Paramedics had to bypass GGH and transport their patients as far away as Palmerston and District Hospital (almost an hour away from Guelph) and Groves Memorial Community Hospital in Centre Wellington.
Groves became “quickly overwhelmed,” according to Dewar.
Kate Kobbes, vice president of clinical services and chief nurse executive at the Wellington Health Care Alliance, said the increase in patients from Guelph and seen within county hospitals “hasn’t had a sustained impact on us” but did increase staff stress and wait times in the county.
“We did our best to manage in those times of increased acuity and numbers and provided care to all patients who came through our doors,” Kobbes said by phone.
Dewar said bypassing was used “sporadically” by GGH until being stopped on April 21.
“We did discuss this issue with GGH and agreed that this was not the intended use of the process, and that it was not in the best interests of patients in our community, so the process was discontinued,” Dewar stated in an email, explaining the bypass process is intended for emergencies such as a fire or disaster.
Depending on patients’ conditions, a crew of two paramedics could be responsible for providing hallway care for between six and eight patients caught on offload delays, Dewar told the committee.
Referred to as “batching,” it was the first time some councillors had heard of the approach, recommended by the province in February.
In an email to the Advertiser, Dewar admitted to “many significant concerns” with batching, including the quality of care, a lack of readily available assistance and resources if a patient’s condition worsens, and the strain on staff.
“In addition, paramedic training, knowledge base, and medical directives are designed for pre-hospital emergency care and shorter durations,” Dewar stated.
Although paramedics will do what they can under the circumstances, Dewar said batching “is not a longer-term or sustainable solution” and is being used to “address a hospital shortage issue.”
Prior to the June provincial election, GWPS and GGH officials were in talks with the province and local MPPs to discuss offload delays.
On April 13, Dewar and City of Guelph officials met with MPPs Ted Arnott and Mike Schreiner.
On April 14, letters from the MPPs were hand-delivered at Queen’s Park to former health minister Christine Elliott asking the province to pay attention and address offload delays.Arnottletter
On April 25, Dewar and deputy chief Leanne Swantko, along with GGH officials, including GGH CEO and president Marianne Walker, met online with provincial emergency health services assistant deputy minister Susan Picarello.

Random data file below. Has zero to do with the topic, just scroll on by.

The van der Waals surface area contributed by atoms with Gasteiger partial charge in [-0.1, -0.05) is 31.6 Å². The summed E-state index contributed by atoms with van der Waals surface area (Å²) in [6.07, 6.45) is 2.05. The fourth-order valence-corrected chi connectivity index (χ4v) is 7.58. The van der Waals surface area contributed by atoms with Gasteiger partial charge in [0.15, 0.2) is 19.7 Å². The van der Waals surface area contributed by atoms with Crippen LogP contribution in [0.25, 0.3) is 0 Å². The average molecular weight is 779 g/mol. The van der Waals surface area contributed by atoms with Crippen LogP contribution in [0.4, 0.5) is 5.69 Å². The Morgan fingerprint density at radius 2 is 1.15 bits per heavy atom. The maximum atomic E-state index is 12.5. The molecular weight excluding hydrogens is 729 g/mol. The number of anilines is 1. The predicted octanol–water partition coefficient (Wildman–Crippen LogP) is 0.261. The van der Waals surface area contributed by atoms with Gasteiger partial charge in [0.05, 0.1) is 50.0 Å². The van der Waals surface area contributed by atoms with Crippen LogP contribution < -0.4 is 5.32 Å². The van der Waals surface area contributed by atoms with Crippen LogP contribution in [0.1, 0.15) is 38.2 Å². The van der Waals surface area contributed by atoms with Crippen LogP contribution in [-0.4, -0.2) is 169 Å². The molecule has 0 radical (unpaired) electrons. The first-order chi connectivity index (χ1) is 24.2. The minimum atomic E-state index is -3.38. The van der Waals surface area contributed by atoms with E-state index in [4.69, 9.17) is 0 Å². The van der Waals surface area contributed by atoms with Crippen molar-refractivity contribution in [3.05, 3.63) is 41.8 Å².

GWPS, with the support of GGH, has asked the province to fund a dedicated offload nurse position.
According to Schreiner’s chief of staff Bianca Bell, the province “quickly amended their spring budget to include a promise of funding” for such a position.
The Ministry of Health confirmed in an email to the Advertiser that funding would be provided for a dedicated offload nurse in Guelph.
But Van Valkenburg, with the OAPC, cautions against getting too excited about dedicated offload nurses, calling it a “Band-Aid solution” only prolonging the issue and not fixing the root problem.
“If I added a second offload nurse to take another five patients, as soon as those five beds get taken, then again, I’m just back on offload,” Van Valkenburg said, explaining a “more holistic approach” is needed to solve “flow-through issues within the hospital system.”
“They don’t have physical space within the [hospitals] to actually hold these patients,” he reiterated.
Walker, GGH’s CEO, said addressing the issue at the hospital involves “collectively looking at all the things we put in place that helps emergency flow … it’s not one thing.”
“We need to open up additional beds so that we can accommodate … patients in our [emergency department] so we don’t have patients waiting there [on] ambulance offload,” Walker said by phone, adding she believes there could be space for an additional 12 medical and surgical beds.
Present outpatient clinic space would be converted to patient rooms, she explained, and an ask would be made of the province to provide operational funding for those beds, including staffing.
Since 2020, GGH has been able to open 30 additional beds in renovated spaces with provincial funding until April 2023, according to Walker.
In May, the province also announced at least $15 million in capital funding for a two-phase renovation of GGH’s emergency department over a period of several years.
Walker said phase one involves relocating emergency mental health and addictions services to another area, with an increase in beds, and the second phase will increase triaging and see-and-treat space “which will really help with flow in the emergency department.”
In the interim, Walker said staff are “doing their best” and acknowledged wait times in the emergency department can be burdensome.
New health minister appointed
At the committee meeting, county Warden Kelly Linton and Mayor Guthrie volunteered to address a second letter on offload delays to newly appointed deputy premier and health minister Sylvia Jones (formerly Ontario’s solicitor general), following an earlier letter addressed to former minister Elliott in March.20220322_Dedicated Offload Nurse program
The “flare” had been sent up years ago on this issue, Guthrie told the Advertiser by phone.
“This has not been addressed at the provincial level to the degree that it needs to be,” he said.
A joint letter needs approval by Guelph council, but the mayor hopes council will consent to sending the letter at the end of July.
“I’m hopeful that the new minister is going to respond, and respond quickly, because it is an urgent matter,” Guthrie said.